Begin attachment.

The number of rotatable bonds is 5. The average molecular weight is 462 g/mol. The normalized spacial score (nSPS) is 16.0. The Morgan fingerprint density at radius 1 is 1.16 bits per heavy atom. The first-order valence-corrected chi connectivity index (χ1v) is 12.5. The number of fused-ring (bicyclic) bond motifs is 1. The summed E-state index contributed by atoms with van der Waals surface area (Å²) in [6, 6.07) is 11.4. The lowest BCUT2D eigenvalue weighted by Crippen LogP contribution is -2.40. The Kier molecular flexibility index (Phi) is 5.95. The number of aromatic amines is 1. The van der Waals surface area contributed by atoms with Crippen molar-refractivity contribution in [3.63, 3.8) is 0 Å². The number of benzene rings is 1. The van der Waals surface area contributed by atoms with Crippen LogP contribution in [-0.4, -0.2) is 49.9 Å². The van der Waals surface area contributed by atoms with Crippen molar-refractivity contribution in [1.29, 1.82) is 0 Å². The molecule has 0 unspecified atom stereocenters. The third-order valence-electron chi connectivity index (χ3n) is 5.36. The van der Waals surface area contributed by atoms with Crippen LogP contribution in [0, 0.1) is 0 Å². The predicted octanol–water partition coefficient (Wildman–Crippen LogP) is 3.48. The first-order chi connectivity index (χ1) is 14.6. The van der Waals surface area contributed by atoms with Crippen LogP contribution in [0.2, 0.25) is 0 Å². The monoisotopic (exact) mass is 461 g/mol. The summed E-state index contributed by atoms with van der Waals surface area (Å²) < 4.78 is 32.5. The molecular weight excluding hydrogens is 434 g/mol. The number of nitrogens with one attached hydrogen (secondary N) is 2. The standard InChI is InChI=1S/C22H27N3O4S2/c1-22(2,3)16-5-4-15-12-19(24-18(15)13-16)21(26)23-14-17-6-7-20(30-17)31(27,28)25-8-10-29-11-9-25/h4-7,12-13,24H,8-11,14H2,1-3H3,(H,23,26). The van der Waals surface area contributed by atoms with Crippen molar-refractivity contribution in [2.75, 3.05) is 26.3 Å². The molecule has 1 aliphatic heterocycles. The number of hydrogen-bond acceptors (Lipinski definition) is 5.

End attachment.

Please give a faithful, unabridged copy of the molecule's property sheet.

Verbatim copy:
The number of rotatable bonds is 5. The average molecular weight is 462 g/mol. The normalized spacial score (nSPS) is 16.0. The Morgan fingerprint density at radius 1 is 1.16 bits per heavy atom. The first-order valence-corrected chi connectivity index (χ1v) is 12.5. The number of fused-ring (bicyclic) bond motifs is 1. The summed E-state index contributed by atoms with van der Waals surface area (Å²) in [6, 6.07) is 11.4. The lowest BCUT2D eigenvalue weighted by Crippen LogP contribution is -2.40. The Kier molecular flexibility index (Phi) is 5.95. The number of aromatic amines is 1. The van der Waals surface area contributed by atoms with Crippen molar-refractivity contribution in [3.63, 3.8) is 0 Å². The number of benzene rings is 1. The van der Waals surface area contributed by atoms with Crippen LogP contribution in [-0.4, -0.2) is 49.9 Å². The van der Waals surface area contributed by atoms with Crippen molar-refractivity contribution in [1.29, 1.82) is 0 Å². The molecule has 0 unspecified atom stereocenters. The third-order valence-electron chi connectivity index (χ3n) is 5.36. The van der Waals surface area contributed by atoms with Crippen LogP contribution in [0, 0.1) is 0 Å². The predicted octanol–water partition coefficient (Wildman–Crippen LogP) is 3.48. The first-order chi connectivity index (χ1) is 14.6. The van der Waals surface area contributed by atoms with Crippen LogP contribution in [0.2, 0.25) is 0 Å². The monoisotopic (exact) mass is 461 g/mol. The summed E-state index contributed by atoms with van der Waals surface area (Å²) < 4.78 is 32.5. The molecular weight excluding hydrogens is 434 g/mol. The number of nitrogens with one attached hydrogen (secondary N) is 2. The standard InChI is InChI=1S/C22H27N3O4S2/c1-22(2,3)16-5-4-15-12-19(24-18(15)13-16)21(26)23-14-17-6-7-20(30-17)31(27,28)25-8-10-29-11-9-25/h4-7,12-13,24H,8-11,14H2,1-3H3,(H,23,26). The van der Waals surface area contributed by atoms with Crippen molar-refractivity contribution in [2.75, 3.05) is 26.3 Å². The molecule has 1 aliphatic heterocycles. The number of hydrogen-bond acceptors (Lipinski definition) is 5.